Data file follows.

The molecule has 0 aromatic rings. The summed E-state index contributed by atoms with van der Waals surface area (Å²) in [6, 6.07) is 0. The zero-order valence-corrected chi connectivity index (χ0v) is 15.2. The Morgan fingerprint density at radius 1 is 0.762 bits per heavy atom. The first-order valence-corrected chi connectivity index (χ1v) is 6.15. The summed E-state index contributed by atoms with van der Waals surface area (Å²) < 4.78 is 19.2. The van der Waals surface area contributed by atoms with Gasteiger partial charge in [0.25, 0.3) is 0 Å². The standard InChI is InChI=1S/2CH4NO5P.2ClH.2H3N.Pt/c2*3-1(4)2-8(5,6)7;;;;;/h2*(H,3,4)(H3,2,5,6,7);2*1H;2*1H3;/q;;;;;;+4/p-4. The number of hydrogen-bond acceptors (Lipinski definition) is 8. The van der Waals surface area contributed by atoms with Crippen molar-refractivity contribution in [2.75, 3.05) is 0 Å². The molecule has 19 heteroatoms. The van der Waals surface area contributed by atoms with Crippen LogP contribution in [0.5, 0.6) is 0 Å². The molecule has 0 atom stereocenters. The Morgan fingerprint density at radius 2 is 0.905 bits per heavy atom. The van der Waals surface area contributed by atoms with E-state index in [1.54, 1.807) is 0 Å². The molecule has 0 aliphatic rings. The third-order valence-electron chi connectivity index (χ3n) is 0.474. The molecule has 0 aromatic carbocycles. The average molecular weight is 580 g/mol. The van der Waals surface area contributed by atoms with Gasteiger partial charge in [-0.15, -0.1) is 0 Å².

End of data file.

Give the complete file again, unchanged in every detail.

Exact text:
The molecule has 0 aromatic rings. The summed E-state index contributed by atoms with van der Waals surface area (Å²) in [6, 6.07) is 0. The zero-order valence-corrected chi connectivity index (χ0v) is 15.2. The Morgan fingerprint density at radius 1 is 0.762 bits per heavy atom. The first-order valence-corrected chi connectivity index (χ1v) is 6.15. The summed E-state index contributed by atoms with van der Waals surface area (Å²) < 4.78 is 19.2. The van der Waals surface area contributed by atoms with Gasteiger partial charge in [0.25, 0.3) is 0 Å². The standard InChI is InChI=1S/2CH4NO5P.2ClH.2H3N.Pt/c2*3-1(4)2-8(5,6)7;;;;;/h2*(H,3,4)(H3,2,5,6,7);2*1H;2*1H3;/q;;;;;;+4/p-4. The number of hydrogen-bond acceptors (Lipinski definition) is 8. The van der Waals surface area contributed by atoms with Crippen molar-refractivity contribution in [2.75, 3.05) is 0 Å². The molecule has 19 heteroatoms. The van der Waals surface area contributed by atoms with Crippen LogP contribution in [0.5, 0.6) is 0 Å². The molecule has 0 atom stereocenters. The Morgan fingerprint density at radius 2 is 0.905 bits per heavy atom. The van der Waals surface area contributed by atoms with E-state index in [1.54, 1.807) is 0 Å². The molecule has 0 aliphatic rings. The third-order valence-electron chi connectivity index (χ3n) is 0.474. The molecule has 0 aromatic carbocycles. The average molecular weight is 580 g/mol. The van der Waals surface area contributed by atoms with Gasteiger partial charge in [-0.15, -0.1) is 0 Å².